There is a haunting sadness in Brian Wilson’s eyes that reflects both a lifetime of anguish and childlike innocence, and it even transcends words. Tone, melody and harmony are his true language, and after just a brief encounter, the sweet melancholy of so many songs — “When I Grow Up (To Be A Man),” “In My Room,” “Wouldn't It Be Nice,” “Sail On Sailor,” “Pet Sounds” and too many others to name here — suddenly became all the more affecting.
It’s hard to write about Wilson without attaching some sort of conditional “genius” to his name (see above), but it’s a notion that he laughs off. “I appreciate it when people say that, but I don’t believe that,” he offered over the phone from London on Fri., July 22, just two days after his 69th birthday. “It makes me feel good to hear that, and to know that people like the music enough to say that, but I would never call myself a genius, because I don’t think that I am a genius.”
The set list for the show on Wednesday night spoke for itself. “Surfer Girl,” “Sloop John B,” “Wouldn't It Be Nice,” “God Only Knows,” “Heroes and Villains” and “Good Vibrations” were just a few of the 40 songs that made up the 2-and-a-half-hour long set of mostly ’60-’70s Beach Boys classics. “Rhapsody in Blue” and “Summertime” from Brian Wilson Reimagines Gershwin came to life as well with evocative new character.
Wilson remained seated behind the piano while his band, which included right-hand man and Beach Boy circa 1980-’90 Jeffrey Foskett (guitar), Darian Sahanaja (keyboards/vibes), Scott Bennett (keyboards/vibes), Nicki Wonder (guitar), Probyn Gregory (guitar, French horn, banjo, Tannerin), Paul Von Mertens (sax, flute, harmonica), Brett Simons (bass), Nelson Bragg (percussion) and Mikey Damico (drums) played spot on renditions of the songs, and everybody sang. “They really are the greatest group of musicians that I’ve ever met in my whole life,” Wilson added over the phone.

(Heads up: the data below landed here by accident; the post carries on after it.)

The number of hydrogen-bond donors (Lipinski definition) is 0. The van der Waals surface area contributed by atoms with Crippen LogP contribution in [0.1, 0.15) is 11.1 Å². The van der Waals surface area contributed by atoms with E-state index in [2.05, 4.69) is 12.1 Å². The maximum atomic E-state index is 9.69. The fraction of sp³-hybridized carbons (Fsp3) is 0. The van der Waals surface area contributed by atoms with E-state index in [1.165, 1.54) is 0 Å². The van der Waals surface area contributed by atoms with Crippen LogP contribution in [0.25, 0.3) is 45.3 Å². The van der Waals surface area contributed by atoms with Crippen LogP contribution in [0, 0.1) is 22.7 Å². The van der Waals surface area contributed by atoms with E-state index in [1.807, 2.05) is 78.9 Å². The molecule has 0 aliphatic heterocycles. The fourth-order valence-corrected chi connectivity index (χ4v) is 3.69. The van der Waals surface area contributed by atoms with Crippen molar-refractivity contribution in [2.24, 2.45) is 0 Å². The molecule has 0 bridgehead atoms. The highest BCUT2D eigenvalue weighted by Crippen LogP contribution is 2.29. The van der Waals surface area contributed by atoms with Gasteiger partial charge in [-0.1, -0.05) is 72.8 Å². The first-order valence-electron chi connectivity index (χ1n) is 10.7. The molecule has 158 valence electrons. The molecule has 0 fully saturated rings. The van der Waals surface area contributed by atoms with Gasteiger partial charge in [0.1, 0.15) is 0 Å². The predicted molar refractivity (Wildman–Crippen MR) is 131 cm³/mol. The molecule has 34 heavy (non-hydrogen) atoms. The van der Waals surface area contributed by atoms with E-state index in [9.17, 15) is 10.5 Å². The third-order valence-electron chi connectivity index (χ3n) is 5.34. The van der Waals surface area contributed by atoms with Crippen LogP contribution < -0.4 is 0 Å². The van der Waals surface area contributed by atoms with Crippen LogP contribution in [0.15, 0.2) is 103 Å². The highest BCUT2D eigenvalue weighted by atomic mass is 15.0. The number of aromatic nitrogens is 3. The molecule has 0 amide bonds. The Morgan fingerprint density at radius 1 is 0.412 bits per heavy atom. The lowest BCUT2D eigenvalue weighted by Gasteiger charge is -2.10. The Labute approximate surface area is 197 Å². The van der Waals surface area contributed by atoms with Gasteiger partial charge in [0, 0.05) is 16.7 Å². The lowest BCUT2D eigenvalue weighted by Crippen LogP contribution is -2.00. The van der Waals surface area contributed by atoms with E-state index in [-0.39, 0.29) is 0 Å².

With so many people on stage harmonizing on those radiant high notes, “Catch A Wave,” "Dance Dance Dance" and “I Get Around” were on blast while remaining true to the songs’ original forms. Foskett lead the group through a rousing performance of “Don’t Worry Baby,” showing off that not only can he match the original Wilson high-register resonance he’s made it his own.
Wilson himself plunked away on the keyboard with robotic motions, and even picked up a bass during "Surfin.'" But throughout most of the set he allowed his cohorts to take the songs and give them the tasteful and vivacious treatment that they deserve. At 69, Wilson doesn’t quite have the control over his voice that he once did, but his pitch, phrasing and excitement are undeniable. When he sings there is a faint slur to his words, but it doesn’t hinder his performance. If anything the subtle frailties that are part of the Brian Wilson experience now only amplify the songs’ strongest qualities. They were heartbreaking when he wrote and performed them in his twenties. Now, so many years later, the songs are filled with just as much, if not more, emotional substance and imagination, and that’s the mark of truly timeless music.
Thanks for reading, and thanks for the catch!
Tues, Dec 31st. Not 21st.
Innovative & fresh sound !!!
Too many memories. I remember we were smoking meth on the back patio and a…
Awesome memories for sure... Lenny's played such a major role in my music life. My…
I met my 1st husband at Dotties! Carnal Carnival Days!